59,204,408 Americans voted for Hillary Clinton to be their next president. 59,058,307 voted for Donald Trump. 146,101 more Americans voted for Clinton than Trump. So why, then, is Trump scheduled to sit in the Oval Office as the United States’ 45th president come January 20th, 2017? The United States does not select winning candidates based on popular vote.
In the United States, presidential candidates are elected based on the electoral college. Electoral votes are those a candidate wins when the majority of people within a state vote for them. The bigger a state’s population is, the more electoral votes are counted toward one candidate when they win the majority of that state’s vote. In many states in which Trump won, Clinton was only behind by one or a few percentage points. In the states where Clinton won, the electoral votes were not enough to match the amount of votes for her that were counted throughout the entire country. The last time that a candidate won an election due to the electoral college rather than popular vote was the first election of George W. Bush in 2000.
Another aspect of this year’s election is that candidate Bernie Sanders dropped out of the race after the primaries due to the fear that if democratic vote between himself and Clinton was divided, Trump would win. It may surprise many to learn that Bernie Sanders had more electoral votes in the primary election than Trump did. So, why did many citizens who voted for Sanders not vote for Clinton in the final election?
Sanders and Trump are surprisingly similar in some ways. Both promote anti-establishment narratives, the idea that the current economic and political systems have failed the American people. People supporting Sanders and Trump both view Hillary Clinton as an elite who does not care about the needs of the American people. This feeling of disenfranchisement caused some would-be Sanders supporters to vote for Trump in the final election.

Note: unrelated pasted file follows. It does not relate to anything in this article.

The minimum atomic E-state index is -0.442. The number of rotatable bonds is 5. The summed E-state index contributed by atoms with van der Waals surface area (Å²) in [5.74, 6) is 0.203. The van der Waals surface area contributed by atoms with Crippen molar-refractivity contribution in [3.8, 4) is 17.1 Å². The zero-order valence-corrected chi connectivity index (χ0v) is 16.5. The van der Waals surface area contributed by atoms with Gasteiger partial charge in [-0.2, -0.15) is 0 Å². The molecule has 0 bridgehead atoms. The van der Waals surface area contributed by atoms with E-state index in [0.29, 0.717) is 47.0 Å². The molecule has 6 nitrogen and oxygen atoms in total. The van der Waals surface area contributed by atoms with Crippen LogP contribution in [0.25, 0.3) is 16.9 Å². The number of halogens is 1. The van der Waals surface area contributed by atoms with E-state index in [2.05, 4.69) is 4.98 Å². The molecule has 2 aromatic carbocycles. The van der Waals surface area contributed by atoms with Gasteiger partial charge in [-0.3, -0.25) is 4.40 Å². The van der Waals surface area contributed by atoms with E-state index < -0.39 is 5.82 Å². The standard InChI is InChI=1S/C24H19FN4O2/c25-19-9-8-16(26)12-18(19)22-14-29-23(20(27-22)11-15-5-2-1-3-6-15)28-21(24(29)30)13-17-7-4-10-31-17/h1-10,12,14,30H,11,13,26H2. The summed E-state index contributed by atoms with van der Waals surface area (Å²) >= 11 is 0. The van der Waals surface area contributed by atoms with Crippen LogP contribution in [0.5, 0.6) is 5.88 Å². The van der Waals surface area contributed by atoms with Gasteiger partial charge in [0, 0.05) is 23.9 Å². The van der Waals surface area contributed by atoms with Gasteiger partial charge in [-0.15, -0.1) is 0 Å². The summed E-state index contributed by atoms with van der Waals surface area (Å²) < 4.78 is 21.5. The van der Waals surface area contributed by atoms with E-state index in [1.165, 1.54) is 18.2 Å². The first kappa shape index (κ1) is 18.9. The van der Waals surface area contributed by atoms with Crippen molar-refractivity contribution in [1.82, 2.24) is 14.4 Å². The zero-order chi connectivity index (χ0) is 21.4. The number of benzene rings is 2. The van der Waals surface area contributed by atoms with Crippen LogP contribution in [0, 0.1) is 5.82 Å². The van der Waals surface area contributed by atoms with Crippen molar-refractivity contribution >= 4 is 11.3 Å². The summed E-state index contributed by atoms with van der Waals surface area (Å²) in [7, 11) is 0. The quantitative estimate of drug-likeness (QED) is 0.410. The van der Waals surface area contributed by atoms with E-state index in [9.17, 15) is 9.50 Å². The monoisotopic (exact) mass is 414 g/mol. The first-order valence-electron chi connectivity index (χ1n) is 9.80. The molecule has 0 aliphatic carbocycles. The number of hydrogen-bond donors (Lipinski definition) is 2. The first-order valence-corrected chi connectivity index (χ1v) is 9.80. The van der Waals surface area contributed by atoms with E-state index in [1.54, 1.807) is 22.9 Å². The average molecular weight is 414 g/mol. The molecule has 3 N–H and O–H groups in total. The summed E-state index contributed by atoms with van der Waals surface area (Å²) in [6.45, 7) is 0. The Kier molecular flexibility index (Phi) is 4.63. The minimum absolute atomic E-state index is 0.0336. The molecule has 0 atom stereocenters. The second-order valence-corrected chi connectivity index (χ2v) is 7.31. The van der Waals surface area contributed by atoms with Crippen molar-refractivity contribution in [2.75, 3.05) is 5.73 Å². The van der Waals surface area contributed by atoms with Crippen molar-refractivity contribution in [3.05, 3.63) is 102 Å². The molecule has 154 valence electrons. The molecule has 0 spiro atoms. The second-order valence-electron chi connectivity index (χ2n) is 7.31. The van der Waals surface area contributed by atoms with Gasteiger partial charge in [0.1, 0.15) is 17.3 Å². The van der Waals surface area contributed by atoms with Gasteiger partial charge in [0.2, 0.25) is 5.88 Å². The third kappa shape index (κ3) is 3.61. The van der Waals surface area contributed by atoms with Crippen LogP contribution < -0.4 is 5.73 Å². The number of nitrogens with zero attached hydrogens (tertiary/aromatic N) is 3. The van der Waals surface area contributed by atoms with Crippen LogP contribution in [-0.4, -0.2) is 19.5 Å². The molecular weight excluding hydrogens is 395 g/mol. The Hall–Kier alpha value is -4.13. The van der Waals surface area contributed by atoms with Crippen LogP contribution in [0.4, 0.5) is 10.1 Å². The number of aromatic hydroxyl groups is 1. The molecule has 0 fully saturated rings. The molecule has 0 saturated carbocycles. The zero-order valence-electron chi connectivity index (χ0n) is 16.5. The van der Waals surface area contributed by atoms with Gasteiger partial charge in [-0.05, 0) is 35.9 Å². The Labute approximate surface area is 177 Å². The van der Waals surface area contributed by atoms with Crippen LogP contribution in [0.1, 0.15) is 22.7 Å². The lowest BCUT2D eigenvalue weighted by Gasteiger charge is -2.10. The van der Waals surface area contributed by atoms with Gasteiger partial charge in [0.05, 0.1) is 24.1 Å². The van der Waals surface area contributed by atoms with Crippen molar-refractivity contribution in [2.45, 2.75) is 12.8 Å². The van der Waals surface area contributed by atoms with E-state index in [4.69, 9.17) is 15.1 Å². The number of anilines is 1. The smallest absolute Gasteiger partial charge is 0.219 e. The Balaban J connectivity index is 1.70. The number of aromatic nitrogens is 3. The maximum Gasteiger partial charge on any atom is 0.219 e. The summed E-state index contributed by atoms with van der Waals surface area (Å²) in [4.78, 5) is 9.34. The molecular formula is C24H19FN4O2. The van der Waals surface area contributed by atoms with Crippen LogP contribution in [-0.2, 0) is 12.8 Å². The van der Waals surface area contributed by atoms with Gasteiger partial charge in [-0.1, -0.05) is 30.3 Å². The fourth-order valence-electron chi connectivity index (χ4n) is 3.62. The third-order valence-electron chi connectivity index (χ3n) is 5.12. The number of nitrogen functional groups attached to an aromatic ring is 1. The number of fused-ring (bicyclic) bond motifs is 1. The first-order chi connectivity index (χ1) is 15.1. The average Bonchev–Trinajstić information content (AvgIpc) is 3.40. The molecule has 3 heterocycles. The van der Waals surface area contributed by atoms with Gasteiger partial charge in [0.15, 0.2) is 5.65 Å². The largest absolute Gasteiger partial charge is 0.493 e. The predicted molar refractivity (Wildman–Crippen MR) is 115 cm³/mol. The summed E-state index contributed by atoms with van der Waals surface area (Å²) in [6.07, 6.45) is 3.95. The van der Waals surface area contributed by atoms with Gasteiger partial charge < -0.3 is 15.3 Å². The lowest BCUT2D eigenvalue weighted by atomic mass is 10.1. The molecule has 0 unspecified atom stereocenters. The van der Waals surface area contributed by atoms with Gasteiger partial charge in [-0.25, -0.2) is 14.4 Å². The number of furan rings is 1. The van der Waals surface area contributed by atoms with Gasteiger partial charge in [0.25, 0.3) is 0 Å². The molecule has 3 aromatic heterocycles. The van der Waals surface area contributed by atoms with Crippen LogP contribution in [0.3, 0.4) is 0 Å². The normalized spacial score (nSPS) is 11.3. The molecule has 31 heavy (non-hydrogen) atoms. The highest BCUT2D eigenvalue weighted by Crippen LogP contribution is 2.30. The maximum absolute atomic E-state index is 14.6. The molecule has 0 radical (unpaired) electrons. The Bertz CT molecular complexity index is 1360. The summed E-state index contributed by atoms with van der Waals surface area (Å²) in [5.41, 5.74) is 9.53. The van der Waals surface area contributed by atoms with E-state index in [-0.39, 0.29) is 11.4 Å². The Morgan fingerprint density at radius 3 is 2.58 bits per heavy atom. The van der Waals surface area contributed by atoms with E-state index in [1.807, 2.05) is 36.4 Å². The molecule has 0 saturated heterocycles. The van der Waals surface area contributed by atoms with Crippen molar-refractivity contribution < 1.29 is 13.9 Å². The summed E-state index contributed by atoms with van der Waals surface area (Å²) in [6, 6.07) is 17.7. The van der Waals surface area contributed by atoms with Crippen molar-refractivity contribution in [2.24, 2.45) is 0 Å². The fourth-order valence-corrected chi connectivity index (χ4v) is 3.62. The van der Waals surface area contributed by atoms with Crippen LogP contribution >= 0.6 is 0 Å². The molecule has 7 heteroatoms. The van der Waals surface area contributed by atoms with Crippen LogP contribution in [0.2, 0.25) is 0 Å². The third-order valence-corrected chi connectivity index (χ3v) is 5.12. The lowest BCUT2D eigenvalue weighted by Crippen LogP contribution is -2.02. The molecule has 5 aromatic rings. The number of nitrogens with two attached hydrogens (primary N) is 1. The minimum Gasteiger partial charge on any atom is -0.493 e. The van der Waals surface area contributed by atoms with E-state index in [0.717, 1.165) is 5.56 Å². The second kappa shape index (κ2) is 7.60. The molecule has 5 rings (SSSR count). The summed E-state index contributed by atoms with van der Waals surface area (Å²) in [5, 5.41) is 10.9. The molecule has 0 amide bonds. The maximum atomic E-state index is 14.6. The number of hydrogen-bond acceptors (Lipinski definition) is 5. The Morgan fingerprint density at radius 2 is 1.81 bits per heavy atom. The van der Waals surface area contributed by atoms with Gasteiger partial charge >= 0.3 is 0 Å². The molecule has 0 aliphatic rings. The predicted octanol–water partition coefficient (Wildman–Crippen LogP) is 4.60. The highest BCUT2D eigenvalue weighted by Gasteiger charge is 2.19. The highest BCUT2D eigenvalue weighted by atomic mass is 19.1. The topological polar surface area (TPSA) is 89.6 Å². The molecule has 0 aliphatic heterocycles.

The differences between Trump and Sanders are their proposed solutions to such issues. Sanders has proposed solutions that would grant more Americans greater opportunity, such as making undergraduate education tuition-free. Trump, on the other hand, has resorted to blaming minority groups such as Muslims and Latinos for America’s grievances. Due to many Trump supporters’ overt lack of education, Trump was able to sell his fear-inspired narrative.
Had Bernie Sanders remained in the race until the final election, some are suggesting that Donald Trump may not have won. The fact that only 55.6 percent of people in the US voted indicates that apathy may also be a large factor in the election results. Clinton got far fewer votes than she was predicted to get, so many Americans who did not vote may have voted for Clinton if they were invested enough in the election to vote.
If the US is to become a true democracy, then we must allow popular vote to be the only vote that counts. This means dismantling the Electoral College. If we fail to make this change to the American political system, history will repeat itself. Candidates who do not represent the majority vote will continue to “win” US elections. Making such changes will require well-organised protests in which citizens specifically demand an end to electoral voting. It will require petitions and propositions.
But for now, I will conclude by personally addressing Donald Trump.
Mr. Trump, you did not win a fair fight. You “won” because the voting system does not accurately represent the wishes of the majority of American citizens. You won because you took advantage of legitimate concerns over economic issues and terrorism, and provided hatred and bigotry as a solution. When you step into office, know that more thanhalf of Americans are against you. More than half of Americans deplore your hate speech, the fact that you are accused of sexually assaulting nine women, your lack of experience, and frankly, your sheer stupidity. Know this, Mr. Trump; that the majority has a voice. America has a voice, and let me tell you, you’re gonna hear it.
Tara is a journalist and campaigner based in San Francisco, US